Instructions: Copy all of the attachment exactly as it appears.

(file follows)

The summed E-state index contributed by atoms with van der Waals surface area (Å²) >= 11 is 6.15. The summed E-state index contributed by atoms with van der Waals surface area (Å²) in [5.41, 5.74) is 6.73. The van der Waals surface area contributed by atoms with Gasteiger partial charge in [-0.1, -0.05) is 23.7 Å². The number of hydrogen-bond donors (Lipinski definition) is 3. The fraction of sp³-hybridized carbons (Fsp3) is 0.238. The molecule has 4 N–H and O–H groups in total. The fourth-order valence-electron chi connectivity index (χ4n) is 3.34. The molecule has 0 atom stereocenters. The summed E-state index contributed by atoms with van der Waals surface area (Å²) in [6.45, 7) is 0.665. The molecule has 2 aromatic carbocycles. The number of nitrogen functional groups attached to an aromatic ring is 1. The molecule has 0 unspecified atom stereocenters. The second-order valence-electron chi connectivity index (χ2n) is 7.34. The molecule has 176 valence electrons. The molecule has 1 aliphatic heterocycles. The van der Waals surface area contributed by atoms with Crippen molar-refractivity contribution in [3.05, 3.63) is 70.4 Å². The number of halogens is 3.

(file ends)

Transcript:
The summed E-state index contributed by atoms with van der Waals surface area (Å²) >= 11 is 6.15. The summed E-state index contributed by atoms with van der Waals surface area (Å²) in [5.41, 5.74) is 6.73. The van der Waals surface area contributed by atoms with Gasteiger partial charge in [-0.1, -0.05) is 23.7 Å². The number of hydrogen-bond donors (Lipinski definition) is 3. The fraction of sp³-hybridized carbons (Fsp3) is 0.238. The molecule has 4 N–H and O–H groups in total. The fourth-order valence-electron chi connectivity index (χ4n) is 3.34. The molecule has 0 atom stereocenters. The summed E-state index contributed by atoms with van der Waals surface area (Å²) in [6.45, 7) is 0.665. The molecule has 2 aromatic carbocycles. The number of nitrogen functional groups attached to an aromatic ring is 1. The molecule has 0 unspecified atom stereocenters. The second-order valence-electron chi connectivity index (χ2n) is 7.34. The molecule has 176 valence electrons. The molecule has 1 aliphatic heterocycles. The van der Waals surface area contributed by atoms with Crippen molar-refractivity contribution in [3.05, 3.63) is 70.4 Å². The number of halogens is 3.